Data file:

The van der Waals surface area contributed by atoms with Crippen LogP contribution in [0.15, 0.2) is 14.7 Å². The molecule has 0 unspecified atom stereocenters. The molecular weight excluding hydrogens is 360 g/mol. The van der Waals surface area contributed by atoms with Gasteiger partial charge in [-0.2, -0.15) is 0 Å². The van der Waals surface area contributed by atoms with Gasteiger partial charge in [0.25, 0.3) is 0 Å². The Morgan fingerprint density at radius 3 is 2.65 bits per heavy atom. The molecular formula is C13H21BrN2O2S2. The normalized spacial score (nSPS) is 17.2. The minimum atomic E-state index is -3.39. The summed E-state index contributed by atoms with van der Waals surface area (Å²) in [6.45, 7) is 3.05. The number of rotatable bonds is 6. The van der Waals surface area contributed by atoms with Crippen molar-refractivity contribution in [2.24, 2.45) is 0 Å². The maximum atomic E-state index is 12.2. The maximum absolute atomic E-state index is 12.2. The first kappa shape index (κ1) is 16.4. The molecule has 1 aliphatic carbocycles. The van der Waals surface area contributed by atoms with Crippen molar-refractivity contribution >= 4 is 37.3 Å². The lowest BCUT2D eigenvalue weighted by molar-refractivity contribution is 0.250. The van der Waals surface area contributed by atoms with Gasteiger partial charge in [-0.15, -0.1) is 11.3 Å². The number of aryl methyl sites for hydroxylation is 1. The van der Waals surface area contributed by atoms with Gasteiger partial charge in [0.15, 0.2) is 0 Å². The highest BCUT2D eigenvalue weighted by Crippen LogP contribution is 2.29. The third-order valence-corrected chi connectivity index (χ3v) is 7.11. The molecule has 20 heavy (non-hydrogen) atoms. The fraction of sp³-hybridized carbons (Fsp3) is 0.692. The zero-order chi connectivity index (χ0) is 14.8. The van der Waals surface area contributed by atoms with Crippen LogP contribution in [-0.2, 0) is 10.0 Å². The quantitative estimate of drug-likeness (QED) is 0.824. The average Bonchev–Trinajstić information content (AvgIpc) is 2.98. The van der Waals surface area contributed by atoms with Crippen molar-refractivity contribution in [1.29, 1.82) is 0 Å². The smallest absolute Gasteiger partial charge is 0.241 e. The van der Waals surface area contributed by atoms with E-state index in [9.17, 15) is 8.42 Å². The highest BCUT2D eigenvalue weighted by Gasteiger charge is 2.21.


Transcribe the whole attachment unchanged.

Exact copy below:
The van der Waals surface area contributed by atoms with Crippen LogP contribution in [0.15, 0.2) is 14.7 Å². The molecule has 0 unspecified atom stereocenters. The molecular weight excluding hydrogens is 360 g/mol. The van der Waals surface area contributed by atoms with Gasteiger partial charge in [-0.2, -0.15) is 0 Å². The van der Waals surface area contributed by atoms with Gasteiger partial charge in [0.25, 0.3) is 0 Å². The Morgan fingerprint density at radius 3 is 2.65 bits per heavy atom. The molecular formula is C13H21BrN2O2S2. The normalized spacial score (nSPS) is 17.2. The minimum atomic E-state index is -3.39. The summed E-state index contributed by atoms with van der Waals surface area (Å²) in [6.45, 7) is 3.05. The number of rotatable bonds is 6. The van der Waals surface area contributed by atoms with Crippen molar-refractivity contribution in [2.24, 2.45) is 0 Å². The maximum atomic E-state index is 12.2. The maximum absolute atomic E-state index is 12.2. The first kappa shape index (κ1) is 16.4. The molecule has 1 aliphatic carbocycles. The van der Waals surface area contributed by atoms with Crippen molar-refractivity contribution >= 4 is 37.3 Å². The lowest BCUT2D eigenvalue weighted by molar-refractivity contribution is 0.250. The van der Waals surface area contributed by atoms with Gasteiger partial charge in [-0.15, -0.1) is 11.3 Å². The number of aryl methyl sites for hydroxylation is 1. The van der Waals surface area contributed by atoms with Gasteiger partial charge in [0.15, 0.2) is 0 Å². The highest BCUT2D eigenvalue weighted by Crippen LogP contribution is 2.29. The third-order valence-corrected chi connectivity index (χ3v) is 7.11. The molecule has 20 heavy (non-hydrogen) atoms. The fraction of sp³-hybridized carbons (Fsp3) is 0.692. The zero-order chi connectivity index (χ0) is 14.8. The van der Waals surface area contributed by atoms with Crippen LogP contribution in [-0.2, 0) is 10.0 Å². The quantitative estimate of drug-likeness (QED) is 0.824. The average Bonchev–Trinajstić information content (AvgIpc) is 2.98. The van der Waals surface area contributed by atoms with Crippen molar-refractivity contribution in [1.29, 1.82) is 0 Å². The smallest absolute Gasteiger partial charge is 0.241 e. The van der Waals surface area contributed by atoms with E-state index in [9.17, 15) is 8.42 Å². The highest BCUT2D eigenvalue weighted by Gasteiger charge is 2.21.